We believe that, number one, we recognise there are a lot of smart people out there in the industry and Dell is not going to have the best solution for every single piece in the stack and people have brand preferences. So we want to bring a complete solution that is a great solution for our customer base, even if some of the ingredients are not Dell products.

That being said, we have a lot of pride in our server product portfolio, our storage product portfolio and more and more going forward I think you will see us continue to invest in and improve our networking portfolio as well.

We think that on a level playing field, many times we will win the business with our customers because we have great pride. We are not asking them to compromise on features and of course Dell, if nothing else, is known as bringing affordability into the equation so we are perfectly happy to play on that level playing field.

Some of our competitors are probably less excited about it than we are.

Are other companies following similar paths to you or do you consider Dell as more of a leader in this way?

Certainly as a big OEM system solutions provider, I think we are quite unique in this fashion. The other big guys will talk about open, they say we meet industry standards and our servers can work with other people's switches. HP would say: "Sure, HP server with a Cisco switch can operate."

But if you really get into the meat of their message, whether it is HP, Cisco or IBM, anytime they talk about the real efficiency benefits of the solution they are bringing, all of the pieces are their pieces.

For the efficiency in their story, [it] only really shows up when it is a proprietary implementation. So they will kind of claim open but at the core of their message they are not delivering on open because they are not delivering the capability and the affordability at the same time as delivering open.

For them it is always one or the other, for us it is about bringing all at the same time.

So what can we be expecting from Dell in the future?

Certainly the whole VIS and AIM is a focus for us so we will continue to grow and advance on that vector.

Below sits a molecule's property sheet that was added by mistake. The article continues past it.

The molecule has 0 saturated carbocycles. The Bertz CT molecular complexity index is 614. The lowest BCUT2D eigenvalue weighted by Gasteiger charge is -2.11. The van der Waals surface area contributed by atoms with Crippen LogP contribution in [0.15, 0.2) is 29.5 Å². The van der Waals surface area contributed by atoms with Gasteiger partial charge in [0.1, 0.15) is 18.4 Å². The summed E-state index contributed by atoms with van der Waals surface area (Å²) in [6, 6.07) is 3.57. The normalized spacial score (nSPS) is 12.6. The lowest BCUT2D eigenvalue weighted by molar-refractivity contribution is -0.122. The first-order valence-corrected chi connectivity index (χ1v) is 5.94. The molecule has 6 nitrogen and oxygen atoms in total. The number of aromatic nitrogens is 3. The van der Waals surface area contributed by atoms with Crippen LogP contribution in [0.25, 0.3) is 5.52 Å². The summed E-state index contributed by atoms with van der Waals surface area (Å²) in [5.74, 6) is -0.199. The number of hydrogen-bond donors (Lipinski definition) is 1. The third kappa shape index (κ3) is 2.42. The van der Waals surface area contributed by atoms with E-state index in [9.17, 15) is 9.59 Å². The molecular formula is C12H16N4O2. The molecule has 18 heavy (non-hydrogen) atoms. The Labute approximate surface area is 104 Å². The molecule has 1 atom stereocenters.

You should expect to see more capability, whether it is organically developed internally [or], in some cases, in-organically with acquisitions. We have talked pretty openly that we have made the strategic decision to become a real acquirer of technology and so whether it is in the space of data centre efficiency and management or whether it is in the space of storage and intelligent data management, those are a couple of good areas for us that you will continue to see expansion. I am pretty excited about the future there.

And of course you shouldn't be surprised that with our acquisition of Perot Systems and our capability in the service area, that we will continue to invest in that space and, with cloud taking off, we are all over the subject of virtualisation and cloud.

[When it comes to the Streak] we actually created a complete group, a business unit for communications solutions to focus on that area so the Streak is absolutely not a one off.

We have a whole team of very senior set of executives leading that team, with a lot of experience in the communications industry, so you should expect us to continue to release devices and solutions and partnerships in that area.

Jennifer Scott

Jennifer Scott is a former freelance journalist and currently political reporter for Sky News. She has a varied writing history, having started her career at Dennis Publishing, working in various roles across its business technology titles, including ITPro. Jennifer has specialised in a number of areas over the years and has produced a wealth of content for ITPro, focusing largely on data storage, networking, cloud computing, and telecommunications.

Most recently Jennifer has turned her skills to the political sphere and broadcast journalism, where she has worked for the BBC as a political reporter, before moving to Sky News.